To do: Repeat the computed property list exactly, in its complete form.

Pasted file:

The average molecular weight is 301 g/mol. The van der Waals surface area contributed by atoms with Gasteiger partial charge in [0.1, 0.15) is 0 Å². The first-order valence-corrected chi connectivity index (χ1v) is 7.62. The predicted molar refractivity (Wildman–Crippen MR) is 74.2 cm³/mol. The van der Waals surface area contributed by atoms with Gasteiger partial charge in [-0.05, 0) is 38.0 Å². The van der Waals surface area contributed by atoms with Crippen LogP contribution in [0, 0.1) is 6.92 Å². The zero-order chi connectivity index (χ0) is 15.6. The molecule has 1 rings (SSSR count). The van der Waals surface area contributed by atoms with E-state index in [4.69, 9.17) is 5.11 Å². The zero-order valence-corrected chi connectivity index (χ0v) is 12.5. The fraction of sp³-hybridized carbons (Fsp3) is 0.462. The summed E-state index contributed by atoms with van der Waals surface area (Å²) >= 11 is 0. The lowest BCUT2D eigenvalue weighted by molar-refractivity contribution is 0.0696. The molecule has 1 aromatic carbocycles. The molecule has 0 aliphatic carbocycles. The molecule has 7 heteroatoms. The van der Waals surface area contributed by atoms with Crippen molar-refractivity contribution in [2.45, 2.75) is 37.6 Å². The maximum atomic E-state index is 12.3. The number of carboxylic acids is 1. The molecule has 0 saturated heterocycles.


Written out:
The average molecular weight is 301 g/mol. The van der Waals surface area contributed by atoms with Gasteiger partial charge in [0.1, 0.15) is 0 Å². The first-order valence-corrected chi connectivity index (χ1v) is 7.62. The predicted molar refractivity (Wildman–Crippen MR) is 74.2 cm³/mol. The van der Waals surface area contributed by atoms with Gasteiger partial charge in [-0.05, 0) is 38.0 Å². The van der Waals surface area contributed by atoms with Crippen LogP contribution in [0, 0.1) is 6.92 Å². The zero-order chi connectivity index (χ0) is 15.6. The molecule has 1 rings (SSSR count). The van der Waals surface area contributed by atoms with E-state index in [4.69, 9.17) is 5.11 Å². The zero-order valence-corrected chi connectivity index (χ0v) is 12.5. The fraction of sp³-hybridized carbons (Fsp3) is 0.462. The summed E-state index contributed by atoms with van der Waals surface area (Å²) >= 11 is 0. The lowest BCUT2D eigenvalue weighted by molar-refractivity contribution is 0.0696. The molecule has 1 aromatic carbocycles. The molecule has 0 aliphatic carbocycles. The molecule has 7 heteroatoms. The van der Waals surface area contributed by atoms with Crippen molar-refractivity contribution in [2.45, 2.75) is 37.6 Å². The maximum atomic E-state index is 12.3. The number of carboxylic acids is 1. The molecule has 0 saturated heterocycles.